Full Exposure is defined as investing all your cash flow and having all your assets tied up in risk assets plus a comfortable buffer. The comfortable buffer is up to each individual. Six to twelve months worth of living expenses is appropriate. For me, I like to have at least $100,000 in cash for emergencies or investment opportunities.
Full exposure also requires one not be leveraged to a risk asset, or have cash equal to the amount of mortgage or margin exposure. Given I have about the same amount of mortgage debt and cash, I’ll further refine my definition and describe my exposure as Synthetic Full Exposure. Synthetic Full Exposure is less risky than Full Exposure due to having a large cash balance.
Because I’m not sure how long the bull market will last, I’m concurrently paying down mortgage debt and investing in stocks, bonds, and cheaper real estate investments around the country each month. The goal is that by the time a bear market arrives, I’ll have less debt, additional gains in risk assets to buffer for a downturn, and plenty of cash to take advantage if things get really ugly.
I define Reduced Exposure as investing less than 70% of your regular after tax, after all expenses income and having more than 30% of your net worth in risk-free assets like cash, CDs, treasuries, and municipal bonds. Reduced Exposure is great leading up to a bear market and for at least the first year of a bear market. Eventually, you’ll want to switch from reduced exposure to Full Exposure once there are indications that the bear market has bottomed.
Again, it’s impossible to perfectly time the market. Therefore, it’s important to do your best to manage your risk exposure at various points of the cycle. It’s not bad to sell a little too soon or buy a little too early. You don’t want to be selling when everyone is selling, nor do you want to buy when everyone is buying. The herd mentality destroys pricing rationality.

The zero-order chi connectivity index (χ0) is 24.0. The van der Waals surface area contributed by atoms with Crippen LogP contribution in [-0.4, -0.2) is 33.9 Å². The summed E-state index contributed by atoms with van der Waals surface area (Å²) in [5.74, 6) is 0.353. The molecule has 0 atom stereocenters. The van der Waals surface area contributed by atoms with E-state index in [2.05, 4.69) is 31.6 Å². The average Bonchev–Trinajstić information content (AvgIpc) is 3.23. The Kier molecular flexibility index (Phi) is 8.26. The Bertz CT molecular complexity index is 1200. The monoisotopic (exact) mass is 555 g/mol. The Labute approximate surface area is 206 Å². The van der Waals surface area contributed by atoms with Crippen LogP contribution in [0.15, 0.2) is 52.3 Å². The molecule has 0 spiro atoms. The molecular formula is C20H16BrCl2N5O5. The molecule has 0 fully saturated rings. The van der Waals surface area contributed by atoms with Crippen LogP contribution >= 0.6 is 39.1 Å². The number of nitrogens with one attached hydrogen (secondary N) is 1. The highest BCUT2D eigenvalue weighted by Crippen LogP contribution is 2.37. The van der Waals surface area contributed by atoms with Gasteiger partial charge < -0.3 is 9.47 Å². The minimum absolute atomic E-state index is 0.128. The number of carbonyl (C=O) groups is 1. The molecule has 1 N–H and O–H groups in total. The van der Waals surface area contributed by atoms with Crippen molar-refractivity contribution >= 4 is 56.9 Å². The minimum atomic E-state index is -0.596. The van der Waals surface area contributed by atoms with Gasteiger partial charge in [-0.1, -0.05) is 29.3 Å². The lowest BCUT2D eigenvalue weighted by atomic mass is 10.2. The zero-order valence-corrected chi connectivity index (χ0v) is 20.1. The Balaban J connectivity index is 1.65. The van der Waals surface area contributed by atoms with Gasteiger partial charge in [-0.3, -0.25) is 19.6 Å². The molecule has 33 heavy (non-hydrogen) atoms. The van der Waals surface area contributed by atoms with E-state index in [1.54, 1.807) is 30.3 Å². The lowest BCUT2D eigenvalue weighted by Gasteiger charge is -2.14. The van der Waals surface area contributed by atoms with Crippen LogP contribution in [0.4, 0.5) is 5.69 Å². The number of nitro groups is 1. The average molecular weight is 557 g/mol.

I’m not in Reduced Exposure mode yet because corporate earnings are still very strong, interest rates remain low, and the government is trying to be accommodative to businesses with tax reform. Although it feels like 2007 again, it also feels like the party could continue for a couple more years.
You can have little-to-no exposure to risk assets, but that type of exposure will likely leave you bitter at life if you are not already financially independent because you’ll have to work forever or experience endless envy towards those who bought a home or made a fortune in stocks or other risk assets.
Read any real estate section in any major city newspaper and you’ll feel the angst of the writer talking about how unaffordable prices are. The same goes for the stock market section where journalists regularly make fun of the meteoric rise in certain stocks and cryptocurrencies. You can bet your bottom dollar all the authors have been left behind.
Don’t get left behind.
In 20-40 years, your children will ask you why you didn’t take advantage of today’s low prices. We all wish our parent’s bought as much ocean front property and unhealthy McDonald’s stock when they were young. My grandfather could have bought beach front land in Waikiki during the 40s for nothing, but he didn’t want to be next to a butcher. Darn it.
After you achieve your stretch net worth goal, you can’t help but want to run up the score even more in a bull market. One reason why is because you know the bad times will eventually come again and you want as big of a buffer as possible. Another reason is simply because you can afford to take risk with money you didn’t think you’d ever obtain.
To achieve financial freedom, more than half the battle is to simply have appropriate risk exposure for as long as possible. The exact type of exposure you have is secondary. Here’s my recommended net worth allocation by age and work experience.
My hope is that everyone who reaches their stretch net worth goal uses the money to buy themselves time. Time is always running out. Money is infinite.
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Updated for 2021 and beyond.